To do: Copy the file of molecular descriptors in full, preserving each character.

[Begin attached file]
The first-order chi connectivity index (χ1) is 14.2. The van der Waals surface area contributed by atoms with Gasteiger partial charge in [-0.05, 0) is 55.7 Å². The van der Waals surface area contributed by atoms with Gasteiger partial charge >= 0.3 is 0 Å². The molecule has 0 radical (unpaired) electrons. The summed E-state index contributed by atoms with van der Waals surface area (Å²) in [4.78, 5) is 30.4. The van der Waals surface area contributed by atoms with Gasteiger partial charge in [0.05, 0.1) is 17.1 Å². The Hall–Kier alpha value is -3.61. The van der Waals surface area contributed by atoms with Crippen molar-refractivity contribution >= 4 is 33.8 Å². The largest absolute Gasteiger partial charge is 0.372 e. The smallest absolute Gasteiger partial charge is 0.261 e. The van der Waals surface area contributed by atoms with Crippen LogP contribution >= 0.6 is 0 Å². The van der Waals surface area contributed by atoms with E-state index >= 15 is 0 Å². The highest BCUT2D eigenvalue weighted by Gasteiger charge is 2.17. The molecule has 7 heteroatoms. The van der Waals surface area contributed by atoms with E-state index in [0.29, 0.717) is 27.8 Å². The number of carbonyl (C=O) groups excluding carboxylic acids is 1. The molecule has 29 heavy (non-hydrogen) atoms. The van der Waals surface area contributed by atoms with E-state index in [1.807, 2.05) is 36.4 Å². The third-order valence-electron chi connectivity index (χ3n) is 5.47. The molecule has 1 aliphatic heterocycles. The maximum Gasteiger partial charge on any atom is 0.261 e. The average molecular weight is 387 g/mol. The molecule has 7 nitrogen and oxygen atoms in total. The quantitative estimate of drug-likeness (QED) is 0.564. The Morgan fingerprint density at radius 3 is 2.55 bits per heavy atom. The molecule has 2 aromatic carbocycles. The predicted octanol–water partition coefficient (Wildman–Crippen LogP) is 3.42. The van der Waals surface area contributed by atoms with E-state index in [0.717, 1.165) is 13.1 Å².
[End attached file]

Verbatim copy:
The first-order chi connectivity index (χ1) is 14.2. The van der Waals surface area contributed by atoms with Gasteiger partial charge in [-0.05, 0) is 55.7 Å². The van der Waals surface area contributed by atoms with Gasteiger partial charge >= 0.3 is 0 Å². The molecule has 0 radical (unpaired) electrons. The summed E-state index contributed by atoms with van der Waals surface area (Å²) in [4.78, 5) is 30.4. The van der Waals surface area contributed by atoms with Gasteiger partial charge in [0.05, 0.1) is 17.1 Å². The Hall–Kier alpha value is -3.61. The van der Waals surface area contributed by atoms with Crippen molar-refractivity contribution >= 4 is 33.8 Å². The largest absolute Gasteiger partial charge is 0.372 e. The smallest absolute Gasteiger partial charge is 0.261 e. The van der Waals surface area contributed by atoms with Crippen LogP contribution >= 0.6 is 0 Å². The van der Waals surface area contributed by atoms with E-state index >= 15 is 0 Å². The highest BCUT2D eigenvalue weighted by Gasteiger charge is 2.17. The molecule has 7 heteroatoms. The van der Waals surface area contributed by atoms with E-state index in [0.29, 0.717) is 27.8 Å². The number of carbonyl (C=O) groups excluding carboxylic acids is 1. The molecule has 29 heavy (non-hydrogen) atoms. The van der Waals surface area contributed by atoms with E-state index in [1.807, 2.05) is 36.4 Å². The third-order valence-electron chi connectivity index (χ3n) is 5.47. The molecule has 1 aliphatic heterocycles. The maximum Gasteiger partial charge on any atom is 0.261 e. The average molecular weight is 387 g/mol. The molecule has 7 nitrogen and oxygen atoms in total. The quantitative estimate of drug-likeness (QED) is 0.564. The Morgan fingerprint density at radius 3 is 2.55 bits per heavy atom. The molecule has 2 aromatic carbocycles. The predicted octanol–water partition coefficient (Wildman–Crippen LogP) is 3.42. The van der Waals surface area contributed by atoms with E-state index in [0.717, 1.165) is 13.1 Å².